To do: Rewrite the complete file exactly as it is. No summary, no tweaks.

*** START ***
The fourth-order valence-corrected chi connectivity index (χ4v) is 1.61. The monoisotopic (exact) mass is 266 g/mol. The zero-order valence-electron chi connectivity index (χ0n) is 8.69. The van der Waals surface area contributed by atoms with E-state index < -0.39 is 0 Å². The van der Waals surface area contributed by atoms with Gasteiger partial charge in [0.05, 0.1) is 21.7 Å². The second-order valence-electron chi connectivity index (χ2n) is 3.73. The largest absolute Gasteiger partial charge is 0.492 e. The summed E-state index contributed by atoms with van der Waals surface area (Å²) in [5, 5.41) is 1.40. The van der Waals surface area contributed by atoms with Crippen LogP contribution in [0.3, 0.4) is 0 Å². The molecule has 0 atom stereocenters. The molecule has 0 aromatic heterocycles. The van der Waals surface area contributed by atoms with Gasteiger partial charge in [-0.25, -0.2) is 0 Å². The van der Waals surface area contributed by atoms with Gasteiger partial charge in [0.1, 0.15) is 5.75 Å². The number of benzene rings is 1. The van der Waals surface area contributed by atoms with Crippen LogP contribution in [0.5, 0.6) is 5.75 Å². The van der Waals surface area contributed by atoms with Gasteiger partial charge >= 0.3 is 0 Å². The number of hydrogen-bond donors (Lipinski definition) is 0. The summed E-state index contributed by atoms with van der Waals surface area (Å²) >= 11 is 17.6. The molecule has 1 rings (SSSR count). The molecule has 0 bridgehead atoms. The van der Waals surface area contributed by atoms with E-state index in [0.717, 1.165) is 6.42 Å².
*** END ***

The fourth-order valence-corrected chi connectivity index (χ4v) is 1.61. The monoisotopic (exact) mass is 266 g/mol. The zero-order valence-electron chi connectivity index (χ0n) is 8.69. The van der Waals surface area contributed by atoms with E-state index < -0.39 is 0 Å². The van der Waals surface area contributed by atoms with Gasteiger partial charge in [0.05, 0.1) is 21.7 Å². The second-order valence-electron chi connectivity index (χ2n) is 3.73. The largest absolute Gasteiger partial charge is 0.492 e. The summed E-state index contributed by atoms with van der Waals surface area (Å²) in [5, 5.41) is 1.40. The van der Waals surface area contributed by atoms with Crippen LogP contribution in [0.3, 0.4) is 0 Å². The molecule has 0 atom stereocenters. The molecule has 0 aromatic heterocycles. The van der Waals surface area contributed by atoms with Gasteiger partial charge in [-0.25, -0.2) is 0 Å². The van der Waals surface area contributed by atoms with Gasteiger partial charge in [0.1, 0.15) is 5.75 Å². The number of benzene rings is 1. The van der Waals surface area contributed by atoms with Crippen LogP contribution in [0.5, 0.6) is 5.75 Å². The van der Waals surface area contributed by atoms with Gasteiger partial charge >= 0.3 is 0 Å². The number of hydrogen-bond donors (Lipinski definition) is 0. The summed E-state index contributed by atoms with van der Waals surface area (Å²) >= 11 is 17.6. The molecule has 1 rings (SSSR count). The molecule has 0 bridgehead atoms. The van der Waals surface area contributed by atoms with E-state index in [0.717, 1.165) is 6.42 Å².